It’s vital a plan of this type is implemented soon. The sooner an agreement to converge to equality is set, the better prospect we have for a healthy, sustainable planet, where the goal of world poverty reduction has a chance of succeeding.

– Kay Weir.

Pacific Ecologist, issue 13, summer 06/07.

Issue 13, Pacific Ecologist -available for $10 - PO Box 12125, Wellington, New Zealand. Pirmeditor @

© Scoop Media

Top Scoops Headlines


Julian Assange: A Thousand Days In Belmarsh
Julian Assange has now been in the maximum-security facilities of Belmarsh prison for over 1,000 days. On the occasion of his 1,000th day of imprisonment, campaigners, supporters and kindred spirits gathered to show their support, indignation and solidarity at this political detention most foul... More>>

Binoy Kampmark: The Mauling Of Novak Djokovic
Rarely can the treatment of a grand sporting figure by officialdom have caused such consternation. Novak Djokovic, the tennis World Number One, has always had a tendency to get under skin and constitution, creating a large following of admirers and detractors. But his current treatment by Australian authorities, and his subsequent detention as an unlawful arrival despite being granted a visa to participate in the Australian Open, had the hallmarks of oppression and incompetent vulgarity... More>>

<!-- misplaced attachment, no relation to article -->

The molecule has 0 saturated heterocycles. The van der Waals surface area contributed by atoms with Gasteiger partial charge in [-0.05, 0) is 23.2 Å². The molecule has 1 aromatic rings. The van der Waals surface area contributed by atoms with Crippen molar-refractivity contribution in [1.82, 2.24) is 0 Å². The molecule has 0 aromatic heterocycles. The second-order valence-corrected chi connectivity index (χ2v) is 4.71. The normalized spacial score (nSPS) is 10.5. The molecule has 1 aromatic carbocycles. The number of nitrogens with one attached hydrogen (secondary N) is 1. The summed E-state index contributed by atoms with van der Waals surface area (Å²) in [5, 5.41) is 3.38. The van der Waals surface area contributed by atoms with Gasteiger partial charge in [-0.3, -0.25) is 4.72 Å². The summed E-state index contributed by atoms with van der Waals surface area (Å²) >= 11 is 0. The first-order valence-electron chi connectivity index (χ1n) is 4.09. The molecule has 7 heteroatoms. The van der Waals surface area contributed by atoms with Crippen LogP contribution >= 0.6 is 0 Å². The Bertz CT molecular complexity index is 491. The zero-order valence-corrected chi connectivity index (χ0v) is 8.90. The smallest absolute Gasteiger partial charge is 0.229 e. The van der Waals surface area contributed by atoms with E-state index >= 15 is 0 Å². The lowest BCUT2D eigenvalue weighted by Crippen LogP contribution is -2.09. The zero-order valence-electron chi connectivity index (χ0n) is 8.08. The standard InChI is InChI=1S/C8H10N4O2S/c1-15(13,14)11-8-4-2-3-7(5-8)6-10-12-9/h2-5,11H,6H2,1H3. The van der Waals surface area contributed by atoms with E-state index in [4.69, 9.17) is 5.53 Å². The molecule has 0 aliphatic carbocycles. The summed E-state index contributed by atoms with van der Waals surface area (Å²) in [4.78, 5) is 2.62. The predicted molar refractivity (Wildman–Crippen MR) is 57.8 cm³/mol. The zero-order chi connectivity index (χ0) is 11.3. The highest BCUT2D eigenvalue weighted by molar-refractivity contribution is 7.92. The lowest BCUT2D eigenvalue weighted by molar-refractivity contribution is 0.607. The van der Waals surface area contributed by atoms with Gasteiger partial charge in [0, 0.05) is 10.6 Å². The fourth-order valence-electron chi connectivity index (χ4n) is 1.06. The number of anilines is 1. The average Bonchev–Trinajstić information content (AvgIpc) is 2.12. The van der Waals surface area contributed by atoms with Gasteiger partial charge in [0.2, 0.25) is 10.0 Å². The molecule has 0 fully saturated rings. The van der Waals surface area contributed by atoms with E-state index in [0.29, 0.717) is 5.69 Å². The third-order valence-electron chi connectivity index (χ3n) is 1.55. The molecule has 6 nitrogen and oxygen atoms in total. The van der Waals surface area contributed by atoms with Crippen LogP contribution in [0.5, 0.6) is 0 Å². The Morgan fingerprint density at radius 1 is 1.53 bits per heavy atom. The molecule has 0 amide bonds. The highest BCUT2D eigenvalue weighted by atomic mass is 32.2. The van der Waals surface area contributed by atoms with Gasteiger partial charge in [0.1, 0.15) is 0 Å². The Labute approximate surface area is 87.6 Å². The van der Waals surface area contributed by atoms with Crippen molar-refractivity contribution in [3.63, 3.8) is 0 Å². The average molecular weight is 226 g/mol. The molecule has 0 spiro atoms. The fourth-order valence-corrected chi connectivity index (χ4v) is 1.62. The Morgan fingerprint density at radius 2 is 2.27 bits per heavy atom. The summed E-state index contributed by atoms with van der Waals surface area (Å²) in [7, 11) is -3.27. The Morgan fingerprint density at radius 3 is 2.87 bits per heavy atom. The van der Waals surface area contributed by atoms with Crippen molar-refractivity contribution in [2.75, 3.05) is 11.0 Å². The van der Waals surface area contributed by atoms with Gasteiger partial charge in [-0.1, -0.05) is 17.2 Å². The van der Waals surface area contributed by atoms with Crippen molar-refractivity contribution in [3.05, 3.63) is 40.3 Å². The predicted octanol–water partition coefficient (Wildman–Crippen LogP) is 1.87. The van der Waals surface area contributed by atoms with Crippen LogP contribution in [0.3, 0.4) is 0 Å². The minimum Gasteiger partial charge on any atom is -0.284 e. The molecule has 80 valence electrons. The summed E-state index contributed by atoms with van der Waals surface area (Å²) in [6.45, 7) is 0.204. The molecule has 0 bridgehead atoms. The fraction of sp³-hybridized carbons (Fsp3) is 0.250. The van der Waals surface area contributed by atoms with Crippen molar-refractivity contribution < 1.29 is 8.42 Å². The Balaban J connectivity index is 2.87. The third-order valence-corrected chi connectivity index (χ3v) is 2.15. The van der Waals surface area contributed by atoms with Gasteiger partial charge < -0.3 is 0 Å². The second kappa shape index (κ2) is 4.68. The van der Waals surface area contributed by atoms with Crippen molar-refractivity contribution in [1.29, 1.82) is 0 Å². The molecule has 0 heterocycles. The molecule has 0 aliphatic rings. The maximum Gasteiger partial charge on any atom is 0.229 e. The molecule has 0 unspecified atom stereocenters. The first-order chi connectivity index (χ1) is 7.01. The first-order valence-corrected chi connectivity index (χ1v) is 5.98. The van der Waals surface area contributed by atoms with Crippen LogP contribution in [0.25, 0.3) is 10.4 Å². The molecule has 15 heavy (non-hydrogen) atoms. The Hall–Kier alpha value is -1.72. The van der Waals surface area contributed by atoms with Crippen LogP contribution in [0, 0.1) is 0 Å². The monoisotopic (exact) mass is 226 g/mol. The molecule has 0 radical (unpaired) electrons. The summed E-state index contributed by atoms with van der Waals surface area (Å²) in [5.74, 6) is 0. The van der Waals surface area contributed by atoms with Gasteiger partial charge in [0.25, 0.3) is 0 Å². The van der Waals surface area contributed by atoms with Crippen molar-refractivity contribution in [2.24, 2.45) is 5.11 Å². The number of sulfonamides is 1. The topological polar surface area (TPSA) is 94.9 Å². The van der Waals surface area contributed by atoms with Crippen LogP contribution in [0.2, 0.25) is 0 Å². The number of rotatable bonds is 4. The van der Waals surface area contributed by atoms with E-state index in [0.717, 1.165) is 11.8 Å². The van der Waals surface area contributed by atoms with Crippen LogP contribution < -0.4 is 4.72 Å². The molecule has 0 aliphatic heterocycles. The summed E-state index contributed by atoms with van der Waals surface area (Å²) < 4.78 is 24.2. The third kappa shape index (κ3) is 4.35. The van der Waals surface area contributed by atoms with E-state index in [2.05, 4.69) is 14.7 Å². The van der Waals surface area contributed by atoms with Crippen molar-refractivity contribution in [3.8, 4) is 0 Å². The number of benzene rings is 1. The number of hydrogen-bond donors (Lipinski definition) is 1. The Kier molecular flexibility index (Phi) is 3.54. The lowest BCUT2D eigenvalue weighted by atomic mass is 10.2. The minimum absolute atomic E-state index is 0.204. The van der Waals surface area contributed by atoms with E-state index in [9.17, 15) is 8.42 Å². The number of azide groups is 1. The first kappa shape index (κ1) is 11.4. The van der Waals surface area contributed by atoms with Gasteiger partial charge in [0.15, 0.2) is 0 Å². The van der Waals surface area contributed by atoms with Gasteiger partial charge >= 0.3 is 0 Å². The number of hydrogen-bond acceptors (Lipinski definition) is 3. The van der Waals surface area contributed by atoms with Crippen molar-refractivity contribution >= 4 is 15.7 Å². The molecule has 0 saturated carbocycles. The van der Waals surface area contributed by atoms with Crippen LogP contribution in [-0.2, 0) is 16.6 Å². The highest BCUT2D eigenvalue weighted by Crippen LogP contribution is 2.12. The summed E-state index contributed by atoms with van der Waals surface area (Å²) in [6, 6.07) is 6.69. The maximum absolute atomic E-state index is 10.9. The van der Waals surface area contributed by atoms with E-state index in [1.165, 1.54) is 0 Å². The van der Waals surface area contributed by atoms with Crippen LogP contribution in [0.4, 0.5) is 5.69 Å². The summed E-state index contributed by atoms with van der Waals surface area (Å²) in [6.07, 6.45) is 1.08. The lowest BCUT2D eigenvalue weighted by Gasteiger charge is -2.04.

Binoy Kampmark: Voices Of Concern: Aussies For Assange’s Return

With Julian Assange now fighting the next stage of efforts to extradite him to the United States to face 18 charges, 17 of which are based on the brutal, archaic Espionage Act, some Australian politicians have found their voice. It might be said that a few have even found their conscience... More>>

Forbidden Parties: Boris Johnson’s Law On Illegal Covid Gatherings

It was meant to be time to reflect. The eager arms of a new pandemic were enfolding a society with asphyxiating, lethal effect. Public health authorities advocated various measures: social distancing, limited contact between family and friends, limited mobility. No grand booze-ups. No large parties. No bonking, except within dispensations of intimacy and various “bubble” arrangements. Certainly, no orgies... More>>

Dunne Speaks: Question Time Is Anything But
The focus placed on the first couple of Question Time exchanges between the new leader of the National Party and the Prime Minister will have seemed excessive to many but the most seasoned Parliamentary observers. Most people, especially those outside the Wellington beltway, imagine Question Time is exactly what it sounds... More>>

Gasbagging In Glasgow: COP26 And Phasing Down Coal

Words can provide sharp traps, fettering language and caging definitions. They can also speak to freedom of action and permissiveness. At COP26, that permissiveness was all the more present in the haggling ahead of what would become the Glasgow Climate Pact... More>>